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Growing CBD hemp has been on the rise for farmers worldwide. In America, the return on investment for a high-CBD/low-THC hemp crop can be substantial, so it’s no wonder farmers everywhere are wanting to get into this new growing and flourishing industry.
However, there is a fine line between a legally compliant CBD hemp crop and what the industry calls a “hot crop.” To be clear, a hot crop is the term used when a CBD hemp crop exceeds the legal limit of 0.3% THC.
The Current Issue with “Hot Crops”
It has been legal to grow hemp for CBD in the United States since the 2018 Farm Bill passed. While this was a huge boon for the hemp industry as a whole, it was not without its problems. Specifically, there are additional rules regarding legal THC limits, and the means of testing them, leaving growers in a potentially troublesome predicament. If a hemp crop is ready to harvest before laboratory testing, then the crops cannabinoid levels could develop beyond a permissible range while awaiting testing.
Furthermore, government guidelines allow much time to test THC levels in hemp crops. If a testing facility doesn’t test promptly, a crop could turn hot on the farmer. If that happens, farmers may not use their crops to develop CBD products. Furthermore, they must bear the total cost of crop destruction.
Unfortunately, in America, failed tests are not as uncommon as we would hope.
When Growing CBD Hemp Went Wrong
In Wisconsin, the Department of Agriculture, Trade, and Consumer Protection (DATCP) said that during the 2019 growing season, about 12 percent of hemp field tests came back hot. This percentage did not change from 2018 to 2019, even though there was ten times the number of registered growers. While this may be good news as far as the overall amount of CBD hemp turning into a hot crop, it doesn’t change the financial devastation for the farmers that have crops turn on them.
Wisconsin’s regional newspaper Isthmus reported that two Wisconsin hemp farmers anticipated a complete loss of around $40,000 on a crop of 70 plants whose test results came back at 0.5 percent THC.
This is just one instance of what is happening to many farmers across the nation.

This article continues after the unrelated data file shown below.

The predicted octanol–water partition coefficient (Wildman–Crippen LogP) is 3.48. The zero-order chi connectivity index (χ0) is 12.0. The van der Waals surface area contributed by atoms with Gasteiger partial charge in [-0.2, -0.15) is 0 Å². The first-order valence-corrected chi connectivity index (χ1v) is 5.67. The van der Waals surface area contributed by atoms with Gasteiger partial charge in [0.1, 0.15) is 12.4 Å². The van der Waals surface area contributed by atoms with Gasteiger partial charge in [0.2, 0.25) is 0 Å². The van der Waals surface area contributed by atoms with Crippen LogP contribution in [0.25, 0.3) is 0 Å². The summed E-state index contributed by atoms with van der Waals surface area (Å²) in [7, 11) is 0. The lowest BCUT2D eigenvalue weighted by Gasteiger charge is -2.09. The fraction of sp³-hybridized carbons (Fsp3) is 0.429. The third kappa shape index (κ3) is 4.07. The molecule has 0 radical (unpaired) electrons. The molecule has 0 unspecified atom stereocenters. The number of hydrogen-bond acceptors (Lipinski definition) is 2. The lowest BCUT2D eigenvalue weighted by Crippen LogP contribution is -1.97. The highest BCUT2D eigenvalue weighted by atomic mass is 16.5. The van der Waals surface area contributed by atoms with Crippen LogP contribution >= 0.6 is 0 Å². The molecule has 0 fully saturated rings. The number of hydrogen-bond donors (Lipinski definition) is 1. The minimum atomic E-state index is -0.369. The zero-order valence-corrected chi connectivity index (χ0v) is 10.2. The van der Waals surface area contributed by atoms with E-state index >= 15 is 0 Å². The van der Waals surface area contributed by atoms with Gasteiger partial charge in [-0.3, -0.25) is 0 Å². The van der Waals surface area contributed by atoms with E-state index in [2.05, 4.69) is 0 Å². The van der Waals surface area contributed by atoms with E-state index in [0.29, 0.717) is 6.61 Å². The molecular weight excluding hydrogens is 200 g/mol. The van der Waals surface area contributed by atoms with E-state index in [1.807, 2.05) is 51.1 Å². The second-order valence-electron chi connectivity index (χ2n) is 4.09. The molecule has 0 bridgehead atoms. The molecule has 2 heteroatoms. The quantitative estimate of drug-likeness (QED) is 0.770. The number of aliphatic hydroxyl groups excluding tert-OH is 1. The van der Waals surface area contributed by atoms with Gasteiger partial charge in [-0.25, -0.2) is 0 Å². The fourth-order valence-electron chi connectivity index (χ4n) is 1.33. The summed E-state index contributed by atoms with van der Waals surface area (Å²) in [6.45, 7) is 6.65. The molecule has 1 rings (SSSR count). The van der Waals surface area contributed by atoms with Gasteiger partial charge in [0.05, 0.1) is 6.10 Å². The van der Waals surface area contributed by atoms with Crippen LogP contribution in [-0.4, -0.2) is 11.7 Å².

The ramifications of a hot crop can be devastating to farmers growing CBD hemp. So how can growers make sure their plants don’t turn? Are there things that they can do to ensure a high-CBD/low-THC crop so they don’t need to forfeit their profit and destroy their crop?
How To Avoid Having Your Hemp Crop Turn “Hot”
One of the reasons we see so many hot crops is that there isn’t a direct science to growing CBD hemp yet. The industry is still young, and ideal growing conditions for different regions are still uncertain.
However, there are some standard things that farmers can do to increase their odds of their hemp crop compliance.
Choose Well-Known Cultivars
When growing CBD hemp, growers should research and choose cultivars that are well-known to test low for THC in their local areas consistently. It is a lot easier to test plants with a verified successful history in a particular region. In doing, they can control factors that may affect CBD and THC levels. CBD hemp seeds with stable hemp genetics can also improve hemp crop compliance.
Check Out the Hemp Seeds Certificate of Analysis (COA)
Pay Attention to Potential Hemp Stress Factors and Test Your Crops Frequently
Pay close attention to the soil where you are growing CBD hemp and the nutrients it receives. Also, be on the lookout for potential plant stressors like heat, cold, drought, flooding, excessive nutrients, or a lack of nutrients. To be clear, many factors contribute to THC spikes so you must be mindful of them all
Make sure you are testing your crop frequently throughout the growing season. This will help you see if there are any stressors that your plant is dealing with that need to be addressed to control the cannabinoid levels and keep them where you want them to be.
Timing is everything when it comes to ensuring that THC levels are compliant in hemp crops. You must keep the hemp in the ground long enough to get high CBD levels without risking a THC spike.
When it is time to harvest, move quickly. Harvest, trim, and cure your hemp crop as fast as possible. Doing so will ensure that you have a top-quality product ready to sell to buyers. A lag or delay at any step in this last process could lead to unacceptable THC levels and a non-compliant hemp crop that requires destruction.
Final Thoughts on Growing CBD Hemp
Take the proper steps to protect your CBD hemp crop from experiencing THC spikes. Failure to do so could be both costly and a giant waste of time.
Contact us if you have questions about hemp farming compliance, including how to maintain low THC levels throughout the season. We’d love to help!
What do you do to help ensure your hemp CBD crop doesn’t turn hot? We would love to hear about it.